User:LGreg/sandbox/Approaches to Knowledge (LG seminar)/Group 1/Truth/Ebani Joy and Jorge

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Truth in Law and Astrophysics[edit | edit source]

Truth in Law:[edit | edit source]

Etymology:[edit | edit source]

The word “law” comes from the old English “lagu”, meaning ordinance, rule. Ironically, This has connotations of objectivity, but in reality, the law is vastly subjective. It is typically based on what people assume to be "correct" or "ethical" (for example, the statement "stealing is bad" is a relative truth and can be debated). Etymologically, words related to law are linked to what is right (for instance, the French word for law is “droit”, which also means righteousness). Thus, it appears that ‘truth’ and the “right knowledge” is what law strives for. [1]

Law[edit | edit source]

Lawyers will often twist the truth in order to win their case, and convince others to obtain the majority vote from the jury. The concept of having a jury works with the axiom that truth is consensus. Thus, truth is subjective, especially when it depends on forms of evidence, such as testimonies, which are inherently subjective due to personal biases.

In judicial cases, the truth can often lose its meaning as the accused “fight for their innocence”. The goal in trials is no longer to uncover the truth, but to convince others of their own version of the truth, which might be biased or even outright false. Constructivism plays a great role here, as society accepts the truth of whoever wins the case, making the truth a construct accepted by all others rather than a concept that can be tested and verified.[2]

However, developments in DNA technology and its integration in the criminal justice system have led to the release of many falsely accused criminals. In October 2018, Horace Roberts was exonerated after spending around twenty years in prison due to new DNA evidence. This highlights the subjective and constructivist nature of truth in the law; science (often thought to be a more objective field) is required to intervene to uncover the ‘absolute truth’ of the case. [3]

Truth in Astrophysics:[edit | edit source]

Etymology:[edit | edit source]

Physics comes from the Greek “ta physika”, which literally translates to ‘the natural things’. This shows that this field aims to reach the objective truth, which is observed in the natural world[4].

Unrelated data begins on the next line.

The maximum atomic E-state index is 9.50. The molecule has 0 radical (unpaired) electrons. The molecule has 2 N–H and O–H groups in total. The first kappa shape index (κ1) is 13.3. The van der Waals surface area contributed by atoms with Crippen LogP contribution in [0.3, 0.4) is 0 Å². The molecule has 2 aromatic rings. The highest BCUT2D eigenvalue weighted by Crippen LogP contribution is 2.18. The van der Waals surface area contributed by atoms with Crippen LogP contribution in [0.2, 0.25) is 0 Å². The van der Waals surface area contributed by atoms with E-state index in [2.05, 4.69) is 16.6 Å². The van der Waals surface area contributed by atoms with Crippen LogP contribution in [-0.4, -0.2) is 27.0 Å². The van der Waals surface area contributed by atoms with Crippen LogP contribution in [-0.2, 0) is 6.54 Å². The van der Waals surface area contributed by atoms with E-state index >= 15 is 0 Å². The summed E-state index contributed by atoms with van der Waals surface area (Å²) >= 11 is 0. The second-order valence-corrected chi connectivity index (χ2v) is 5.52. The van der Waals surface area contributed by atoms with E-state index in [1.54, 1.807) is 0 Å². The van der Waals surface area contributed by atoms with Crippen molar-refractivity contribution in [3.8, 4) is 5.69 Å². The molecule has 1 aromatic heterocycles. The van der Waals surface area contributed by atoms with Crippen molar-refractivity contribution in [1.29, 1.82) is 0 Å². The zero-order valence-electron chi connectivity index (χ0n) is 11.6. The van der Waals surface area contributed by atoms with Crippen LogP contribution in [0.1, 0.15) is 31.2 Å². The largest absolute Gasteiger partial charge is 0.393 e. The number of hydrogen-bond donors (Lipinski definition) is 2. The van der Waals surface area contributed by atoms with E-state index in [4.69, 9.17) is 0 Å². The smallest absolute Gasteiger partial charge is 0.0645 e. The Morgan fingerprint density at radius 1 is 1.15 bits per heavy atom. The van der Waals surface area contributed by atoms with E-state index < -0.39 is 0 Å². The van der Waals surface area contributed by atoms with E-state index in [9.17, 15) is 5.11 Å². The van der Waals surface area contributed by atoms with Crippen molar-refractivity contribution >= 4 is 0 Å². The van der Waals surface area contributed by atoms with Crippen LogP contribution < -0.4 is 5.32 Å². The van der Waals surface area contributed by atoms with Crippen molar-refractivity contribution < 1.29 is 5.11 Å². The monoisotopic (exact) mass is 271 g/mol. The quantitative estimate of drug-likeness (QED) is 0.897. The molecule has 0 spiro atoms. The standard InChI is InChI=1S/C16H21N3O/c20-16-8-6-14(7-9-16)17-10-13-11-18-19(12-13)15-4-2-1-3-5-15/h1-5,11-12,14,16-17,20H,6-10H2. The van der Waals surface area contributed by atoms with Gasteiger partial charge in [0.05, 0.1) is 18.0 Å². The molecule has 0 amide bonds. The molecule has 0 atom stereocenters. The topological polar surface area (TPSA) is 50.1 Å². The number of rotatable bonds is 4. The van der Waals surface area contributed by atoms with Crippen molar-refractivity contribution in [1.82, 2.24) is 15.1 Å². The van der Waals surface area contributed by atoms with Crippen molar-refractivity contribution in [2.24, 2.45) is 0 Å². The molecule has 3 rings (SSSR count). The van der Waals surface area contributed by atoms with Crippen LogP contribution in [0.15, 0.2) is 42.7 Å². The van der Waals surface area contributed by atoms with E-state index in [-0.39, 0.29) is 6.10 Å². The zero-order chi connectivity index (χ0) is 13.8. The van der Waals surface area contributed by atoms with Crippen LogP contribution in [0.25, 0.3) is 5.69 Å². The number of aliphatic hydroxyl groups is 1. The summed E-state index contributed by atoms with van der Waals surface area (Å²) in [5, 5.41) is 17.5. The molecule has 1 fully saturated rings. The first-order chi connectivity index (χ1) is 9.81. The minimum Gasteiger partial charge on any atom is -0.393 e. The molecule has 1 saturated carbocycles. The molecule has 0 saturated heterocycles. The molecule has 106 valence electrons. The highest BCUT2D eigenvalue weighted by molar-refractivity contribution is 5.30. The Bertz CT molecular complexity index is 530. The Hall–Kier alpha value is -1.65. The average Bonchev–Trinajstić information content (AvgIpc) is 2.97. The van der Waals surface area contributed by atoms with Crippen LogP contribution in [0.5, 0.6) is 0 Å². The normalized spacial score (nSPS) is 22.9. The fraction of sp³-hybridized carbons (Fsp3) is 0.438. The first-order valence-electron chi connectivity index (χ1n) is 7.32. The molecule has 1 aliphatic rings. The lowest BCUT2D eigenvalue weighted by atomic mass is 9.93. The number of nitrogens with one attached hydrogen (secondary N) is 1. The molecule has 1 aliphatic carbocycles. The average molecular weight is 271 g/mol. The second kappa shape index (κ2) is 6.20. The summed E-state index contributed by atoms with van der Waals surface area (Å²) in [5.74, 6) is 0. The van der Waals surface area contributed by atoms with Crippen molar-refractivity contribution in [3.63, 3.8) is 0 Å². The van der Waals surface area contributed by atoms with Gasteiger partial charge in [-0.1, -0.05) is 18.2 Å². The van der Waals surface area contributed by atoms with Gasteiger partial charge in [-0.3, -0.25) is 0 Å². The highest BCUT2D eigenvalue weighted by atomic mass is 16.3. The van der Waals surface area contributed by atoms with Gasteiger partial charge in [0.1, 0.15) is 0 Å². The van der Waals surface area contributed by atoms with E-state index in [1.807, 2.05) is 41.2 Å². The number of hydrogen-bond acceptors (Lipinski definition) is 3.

Astrophysics[edit | edit source]

In astrophysics, as in the case with most sciences, a substantial amount of evidence is required before a theory can be considered truth or fact. This is a combination of a result of the heavy amount of criticism regarding false information in the sciences and the implications and consequences of false information in this discipline. If information is falsely stated in a science-based discipline such as astrophysics, there can be a prominent snowball effect which would lead to further scientists using what they think is a truth to come to false conclusions.

An example of such a case would be that of the geocentric model of the universe which was only proved incorrect in 1543. This misinterpretation of the solar system led to a halt in astrophysical advancement and an attack on other scientists hypotheses such as the famous incident of Galileo and how the famous Italian astronomer was placed in solitary confinement for going against the geocentric model of the solar system[5][6] . Therefore, having this in mind, one can say that the truth in astrophysics is both empirical and positivist as for any theory to become a truth, it needs relentless experimenting and objective evidence that the conclusion that the scientist reached was the correct one.

The search for ultimate truth[edit | edit source]

Nowadays, scientists are attempting to uncover the “ultimate equation”, the “theory of everything”. This theory would combine, relate and explain all observable phenomena, ranging from cosmology to quantum physics. Therefore, in contrast to law, one could argue that astrophysicists have an aim to uncover the absolute truth in the physical world which would be irrefutable, placing emphasis on the objective nature of truth and knowledge in this field.[7]

Conclusion / Evaluation[edit | edit source]

In both disciplines, truth has heavy implications. In law, the truth moulds the future of the convicted while in astrophysics, it leads to the misinterpretation of the universe we live in. With the introduction of DNA testing in the judiciary system, law has begun to take a more pluralistic approach towards the truth. However, astrophysics continues to align itself with the positivist approach of the truth.

Suggested further reading[edit | edit source][8][9][10]